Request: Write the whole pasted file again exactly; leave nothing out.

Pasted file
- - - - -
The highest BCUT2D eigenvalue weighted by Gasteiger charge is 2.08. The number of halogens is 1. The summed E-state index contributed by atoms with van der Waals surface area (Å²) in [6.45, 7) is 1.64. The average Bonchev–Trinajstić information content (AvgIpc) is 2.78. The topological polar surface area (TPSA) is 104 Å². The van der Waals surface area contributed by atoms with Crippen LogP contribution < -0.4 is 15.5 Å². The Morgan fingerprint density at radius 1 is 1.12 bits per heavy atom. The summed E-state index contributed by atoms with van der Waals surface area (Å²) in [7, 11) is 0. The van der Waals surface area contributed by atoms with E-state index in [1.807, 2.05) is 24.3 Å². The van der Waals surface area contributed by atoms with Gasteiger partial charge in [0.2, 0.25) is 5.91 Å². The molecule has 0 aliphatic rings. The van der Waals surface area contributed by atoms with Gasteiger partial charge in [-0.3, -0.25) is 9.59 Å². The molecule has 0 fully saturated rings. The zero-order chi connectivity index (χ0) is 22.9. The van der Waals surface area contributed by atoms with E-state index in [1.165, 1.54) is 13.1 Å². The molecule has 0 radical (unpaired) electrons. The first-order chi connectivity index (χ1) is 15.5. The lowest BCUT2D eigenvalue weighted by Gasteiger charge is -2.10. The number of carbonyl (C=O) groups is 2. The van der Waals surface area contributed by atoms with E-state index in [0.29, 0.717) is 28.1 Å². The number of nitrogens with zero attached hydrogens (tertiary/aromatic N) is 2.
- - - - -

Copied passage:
The highest BCUT2D eigenvalue weighted by Gasteiger charge is 2.08. The number of halogens is 1. The summed E-state index contributed by atoms with van der Waals surface area (Å²) in [6.45, 7) is 1.64. The average Bonchev–Trinajstić information content (AvgIpc) is 2.78. The topological polar surface area (TPSA) is 104 Å². The van der Waals surface area contributed by atoms with Crippen LogP contribution < -0.4 is 15.5 Å². The Morgan fingerprint density at radius 1 is 1.12 bits per heavy atom. The summed E-state index contributed by atoms with van der Waals surface area (Å²) in [7, 11) is 0. The van der Waals surface area contributed by atoms with E-state index in [1.807, 2.05) is 24.3 Å². The van der Waals surface area contributed by atoms with Gasteiger partial charge in [0.2, 0.25) is 5.91 Å². The molecule has 0 aliphatic rings. The van der Waals surface area contributed by atoms with Gasteiger partial charge in [-0.3, -0.25) is 9.59 Å². The molecule has 0 fully saturated rings. The zero-order chi connectivity index (χ0) is 22.9. The van der Waals surface area contributed by atoms with E-state index in [1.165, 1.54) is 13.1 Å². The molecule has 0 radical (unpaired) electrons. The first-order chi connectivity index (χ1) is 15.5. The lowest BCUT2D eigenvalue weighted by Gasteiger charge is -2.10. The number of carbonyl (C=O) groups is 2. The van der Waals surface area contributed by atoms with E-state index in [0.29, 0.717) is 28.1 Å². The number of nitrogens with zero attached hydrogens (tertiary/aromatic N) is 2.